As the popularity of travel trailers continues to grow, a long-standing debate remains unresolved: what type of tire works best for travel trailers? LT (light truck) and ST (special trailer) tires are different in several ways, and exhaustively understanding the differences between them is an essential step in determining which option is best.
Are LT or ST Tires better for travel trailers? A high-quality ST tire is the best option for travel trailers, as they are designed specifically for trailer applications. LT tires can be used on trailers, but they are not the preferred option among experts, as their construction is slightly different and not optimized for use on trailers.
This is a conclusion that is not arrived to lightly, and there are a number of different variables that go into making it. Tires are a very complex and carefully engineered piece of equipment, and simply knowing which is best is not nearly as important as knowing why which is best. So, let’s get to work on better understanding the things that make ST tires ideal for travel trailers, and LT tires a second-place option.
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What is the Difference Between ST and LT tires?
LT and ST tires are designed and manufactured differently as a function of their dissimilar intended use. It’s important to break down exactly how these two tires are different, and the pros and cons of using each option in different scenarios.
As a sort of introduction, the primary difference between ST and LT tires is the way that they are built. ST tires are constructed using different materials than LT tires, and these differences, designed to make ST tires better at withstanding the added load of a heavy trailer, are what make ST tires the best choice for travel trailers.
IMPORTANT TIRE INFO YOU SHOULD KNOW – RV VS LT >> Check out the video below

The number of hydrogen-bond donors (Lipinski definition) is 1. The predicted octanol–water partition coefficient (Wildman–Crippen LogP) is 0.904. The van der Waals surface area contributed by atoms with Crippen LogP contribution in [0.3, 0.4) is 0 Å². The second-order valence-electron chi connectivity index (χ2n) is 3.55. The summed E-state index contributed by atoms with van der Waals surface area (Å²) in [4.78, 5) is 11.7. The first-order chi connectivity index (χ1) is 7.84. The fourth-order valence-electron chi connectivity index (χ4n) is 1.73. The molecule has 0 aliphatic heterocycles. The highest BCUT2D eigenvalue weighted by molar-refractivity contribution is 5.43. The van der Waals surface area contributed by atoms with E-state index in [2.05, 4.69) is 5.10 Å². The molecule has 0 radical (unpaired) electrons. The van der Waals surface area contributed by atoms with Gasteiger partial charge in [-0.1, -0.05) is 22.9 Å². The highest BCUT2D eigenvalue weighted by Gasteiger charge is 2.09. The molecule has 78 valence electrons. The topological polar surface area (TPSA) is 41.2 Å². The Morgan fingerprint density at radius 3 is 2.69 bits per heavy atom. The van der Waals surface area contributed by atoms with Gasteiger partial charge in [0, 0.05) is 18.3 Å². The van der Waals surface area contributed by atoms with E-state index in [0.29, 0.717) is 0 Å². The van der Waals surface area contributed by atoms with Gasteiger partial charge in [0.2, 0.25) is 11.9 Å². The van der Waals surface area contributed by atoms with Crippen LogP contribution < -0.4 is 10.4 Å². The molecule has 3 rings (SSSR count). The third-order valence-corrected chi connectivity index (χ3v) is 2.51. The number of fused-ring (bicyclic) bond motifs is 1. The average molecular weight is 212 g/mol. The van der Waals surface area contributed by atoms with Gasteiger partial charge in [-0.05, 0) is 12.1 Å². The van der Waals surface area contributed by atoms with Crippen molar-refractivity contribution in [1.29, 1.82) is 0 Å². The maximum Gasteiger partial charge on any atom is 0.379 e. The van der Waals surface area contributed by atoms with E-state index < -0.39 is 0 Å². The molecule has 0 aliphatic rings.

As mentioned above, ST stands for “special trailer,” and tires carrying this designation are explicitly designed for use on non-steering and non-driven axles (for use on trailers). This means that they absolutely cannot be used on the actual tow vehicle, and are only suitable for use on trailers.
This very specific intended use is a result of the way that ST tires are constructed, which differs quite a bit from LT or P (passenger) tires. Let’s take a look at some of those differences:
- Reinforced Sidewalls: The most significant difference between ST and LT tires is that ST tires have a more strongly reinforced sidewall. This is achieved by using more durable, larger steel cables and cords within the tire. The importance of a strong sidewall cannot be overlooked in travel trailer applications: travel trailers are heavy, and it is crucial to have a tire that will not fail under all of that weight. Additionally, having a tire with a sturdy sidewall will ensure that the tire remains rigid while the trailer is turning, preventing the tire’s shape from changing or folding altogether under cornering.
- Speed Rating: ST tires are all capped at a standard speed rating of 65mph, whereas LT tires have varying speed ratings. This speed-rating limit is again a result of the way that ST tires are constructed, and the manufacturers have deemed them suitable only for use up to 65mph. Additionally, it’s likely that a portion of the reasoning behind this speed rating limit is simply because trailers shouldn’t be going over 65mph anyway.
- Load Rating: Because of their reinforced sidewall and more robust steel cable and cord construction, ST tires generally have higher load ratings than LT tires. These higher load ratings are intended to reflect the tires increased ability to handle the load of a heavy travel trailer. Admittedly, there are LT tires that can match the load ratings of an ST tire, but ST tires are far more likely to come standard with a load rating high enough to withstand the extra load that being hooked up to a trailer puts on a tire.
- Tread pattern: While this difference hardly affects the tires’ ability to bear the load of a trailer, it is a difference that deserves mentioning, nonetheless. ST tires generally have tread patterns that are less intricately designed than LT tires and are not intended for applying traction under power, as ST tires are only to be used on non-driven axles. While this is largely unimportant as you’ll never be using an ST tire on a driven axle, it’s something that you should be aware of regardless.
- Treadwear and tire longevity: ST tires generally do not last as long as LT tires. This is because ST tires are subject to much higher load conditions than LT tires, which can degrade both the tread and internal construction of the tire. Because ST tires are always under a relatively high load, their internal components are more likely to deteriorate quickly because of the added stress of the job that they are designed to do: support a very heavy trailer.